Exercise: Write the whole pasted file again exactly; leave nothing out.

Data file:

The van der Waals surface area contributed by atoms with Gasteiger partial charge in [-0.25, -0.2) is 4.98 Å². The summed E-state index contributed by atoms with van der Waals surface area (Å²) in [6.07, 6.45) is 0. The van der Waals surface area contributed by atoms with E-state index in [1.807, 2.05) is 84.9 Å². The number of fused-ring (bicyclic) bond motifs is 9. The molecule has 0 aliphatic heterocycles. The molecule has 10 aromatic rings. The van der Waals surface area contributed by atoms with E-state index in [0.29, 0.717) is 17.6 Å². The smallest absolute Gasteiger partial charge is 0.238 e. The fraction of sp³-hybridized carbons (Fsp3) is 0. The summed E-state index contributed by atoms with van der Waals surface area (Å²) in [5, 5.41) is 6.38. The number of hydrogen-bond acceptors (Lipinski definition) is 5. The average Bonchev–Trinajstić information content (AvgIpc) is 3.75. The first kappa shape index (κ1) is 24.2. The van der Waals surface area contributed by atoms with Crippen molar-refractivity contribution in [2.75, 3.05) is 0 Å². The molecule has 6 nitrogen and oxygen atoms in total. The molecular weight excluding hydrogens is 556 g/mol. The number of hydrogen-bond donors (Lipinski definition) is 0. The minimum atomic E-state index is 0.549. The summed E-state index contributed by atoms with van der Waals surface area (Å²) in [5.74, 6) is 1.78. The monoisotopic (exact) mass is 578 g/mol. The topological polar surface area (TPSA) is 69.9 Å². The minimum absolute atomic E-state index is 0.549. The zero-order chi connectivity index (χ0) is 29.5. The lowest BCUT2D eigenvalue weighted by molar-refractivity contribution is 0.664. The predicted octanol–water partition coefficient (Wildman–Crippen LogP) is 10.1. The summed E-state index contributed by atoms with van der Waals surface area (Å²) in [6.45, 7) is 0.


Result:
The van der Waals surface area contributed by atoms with Gasteiger partial charge in [-0.25, -0.2) is 4.98 Å². The summed E-state index contributed by atoms with van der Waals surface area (Å²) in [6.07, 6.45) is 0. The van der Waals surface area contributed by atoms with E-state index in [1.807, 2.05) is 84.9 Å². The number of fused-ring (bicyclic) bond motifs is 9. The molecule has 0 aliphatic heterocycles. The molecule has 10 aromatic rings. The van der Waals surface area contributed by atoms with E-state index in [0.29, 0.717) is 17.6 Å². The smallest absolute Gasteiger partial charge is 0.238 e. The fraction of sp³-hybridized carbons (Fsp3) is 0. The summed E-state index contributed by atoms with van der Waals surface area (Å²) in [5, 5.41) is 6.38. The number of hydrogen-bond acceptors (Lipinski definition) is 5. The average Bonchev–Trinajstić information content (AvgIpc) is 3.75. The first kappa shape index (κ1) is 24.2. The van der Waals surface area contributed by atoms with Crippen molar-refractivity contribution in [2.75, 3.05) is 0 Å². The molecule has 6 nitrogen and oxygen atoms in total. The molecular weight excluding hydrogens is 556 g/mol. The number of hydrogen-bond donors (Lipinski definition) is 0. The minimum atomic E-state index is 0.549. The summed E-state index contributed by atoms with van der Waals surface area (Å²) in [5.74, 6) is 1.78. The monoisotopic (exact) mass is 578 g/mol. The topological polar surface area (TPSA) is 69.9 Å². The minimum absolute atomic E-state index is 0.549. The zero-order chi connectivity index (χ0) is 29.5. The lowest BCUT2D eigenvalue weighted by molar-refractivity contribution is 0.664. The predicted octanol–water partition coefficient (Wildman–Crippen LogP) is 10.1. The summed E-state index contributed by atoms with van der Waals surface area (Å²) in [6.45, 7) is 0.